“I can’t speak in detail yet, but obviously security is an important part of what’s going into this,” says Kelly.

Image © Wayne Ruston | Dreamstime.com

Comments on articles and responses to those comments are not provided or commissioned by a bank advertiser. Responses have not been reviewed, approved or otherwise endorsed by a bank advertiser. It is not a bank advertiser's responsibility to ensure all posts and/or questions are answered.

Please note that our comments are moderated, so it may take a little time before you see them on the page. Thanks for your patience.

Credit.com receives compensation for the financial products and services advertised on this site if our users apply for and sign up for any of them.

Hello, Reader!

Thanks for checking out Credit.com. We hope you find the site and the journalism we produce useful. We wanted to take some time to tell you a bit about ourselves.

Our People

The Credit.com editorial team is staffed by a team of editors and reporters, each with many years of financial reporting experience. We’ve worked for places like the New York Times, American Banker, Frontline, TheStreet.com, Business Insider, ABC News, NBC News, CNBC and many others. We also employ a few freelancers and more than 50 contributors (these are typically subject matter experts from the worlds of finance, academia, politics, business and elsewhere).

Our Reporting

We take great pains to ensure that the articles, video and graphics you see on Credit.com are thoroughly reported and fact-checked. Each story is read by two separate editors, and we adhere to the highest editorial standards. We’re not perfect, however, and if you see something that you think is wrong, please email us at editorial team [at] credit [dot] com,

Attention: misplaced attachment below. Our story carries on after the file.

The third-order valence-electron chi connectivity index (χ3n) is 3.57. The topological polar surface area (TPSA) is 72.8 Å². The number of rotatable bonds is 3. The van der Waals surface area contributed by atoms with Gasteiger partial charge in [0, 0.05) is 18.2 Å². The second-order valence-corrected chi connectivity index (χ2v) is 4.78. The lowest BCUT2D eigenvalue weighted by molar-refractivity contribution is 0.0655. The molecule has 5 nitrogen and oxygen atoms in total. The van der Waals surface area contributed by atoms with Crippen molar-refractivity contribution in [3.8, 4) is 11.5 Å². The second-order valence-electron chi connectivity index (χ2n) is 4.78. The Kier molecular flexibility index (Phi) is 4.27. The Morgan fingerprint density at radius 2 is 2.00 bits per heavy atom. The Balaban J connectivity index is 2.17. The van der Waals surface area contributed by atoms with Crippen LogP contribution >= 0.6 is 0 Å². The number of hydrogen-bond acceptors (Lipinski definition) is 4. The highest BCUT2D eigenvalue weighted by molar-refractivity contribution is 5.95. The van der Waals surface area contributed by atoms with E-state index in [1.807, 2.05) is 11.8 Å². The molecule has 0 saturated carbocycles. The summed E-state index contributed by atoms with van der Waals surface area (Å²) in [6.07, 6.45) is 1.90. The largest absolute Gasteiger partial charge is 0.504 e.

The Credit.com editorial team is committed to providing our readers and viewers with sound, well-reported and understandable information designed to inform and empower. We won’t tell you what to do. We will, however, do our best to explain the consequences of various actions, thereby arming you with the information you need to make decisions that are in your best interests. We also write about things relating to money and finance we think are interesting and want to share.

In addition to appearing on Credit.com, our articles are syndicated to dozens of other news sites. We have more than 100 partners, including MSN, ABC News, CBS News, Yahoo, Marketwatch, Scripps, Money Magazine and many others. This network operates similarly to the Associated Press or Reuters, except we focus almost exclusively on issues relating to personal finance. These are not advertorial or paid placements, rather we provide these articles to our partners in most cases for free. These relationships create more awareness of Credit.com in general and they result in more traffic to us as well.